Happy Chickens Lay More Eggs.

So really it all comes down to personal preference. Do you want to pay more for tastier eggs or are you on a budget and just want more eggs for your dollar?

My logic goes like this: If I can get twice as many conventional eggs for the same price people pay for other eggs, I will probably choose the double-eggs approach. More protein for me.

If clients ask me "Which eggs are the healthiest?" I will of course answer that pasture-fed chickens have the tastiest eggs and are healthier, however I will also ask them how many they like to eat at once and whether they can see themselves eating extra just for the extra protein. In which case, they have a decision to make. Healthier eggs or extra protein? Or both? Or maybe supplement your diet with multivitamins?

I am less worried about the taste because I always add spices anyway.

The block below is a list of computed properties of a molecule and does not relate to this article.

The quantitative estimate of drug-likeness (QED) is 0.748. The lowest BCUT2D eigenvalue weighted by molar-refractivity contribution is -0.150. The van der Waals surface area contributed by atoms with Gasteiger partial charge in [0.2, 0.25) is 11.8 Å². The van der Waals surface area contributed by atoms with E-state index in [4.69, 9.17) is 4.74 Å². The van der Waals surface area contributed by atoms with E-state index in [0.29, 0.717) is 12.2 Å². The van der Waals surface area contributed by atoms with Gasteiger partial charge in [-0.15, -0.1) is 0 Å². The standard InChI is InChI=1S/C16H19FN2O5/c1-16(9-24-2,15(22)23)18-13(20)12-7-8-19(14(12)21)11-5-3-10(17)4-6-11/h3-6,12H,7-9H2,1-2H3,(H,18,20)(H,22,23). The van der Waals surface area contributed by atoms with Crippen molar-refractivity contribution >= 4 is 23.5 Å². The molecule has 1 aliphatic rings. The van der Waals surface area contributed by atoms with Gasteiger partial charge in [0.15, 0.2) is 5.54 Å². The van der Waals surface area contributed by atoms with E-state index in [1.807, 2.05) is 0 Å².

Which begs a good question... How healthy are spices? Which spices are the best for you to eat? Which ones taste the best? Is there a correlation between the healthiest spices and the tastiest spices? Is too much pepper bad for me?

On a side topic, maybe CBC's Marketplace could do an episode in the future about sheep farms in Canada and the practice of butchering lambs for food. I currently eat lamb maybe once every two months, but given the option of eating mutton instead I would prefer to eat mutton. I may not be worried about the welfare of chickens, but I am curious about these young lambs being killed.

Happy and Healthy Eating!

Gardening - A Weight Loss Exercise Plan + Diet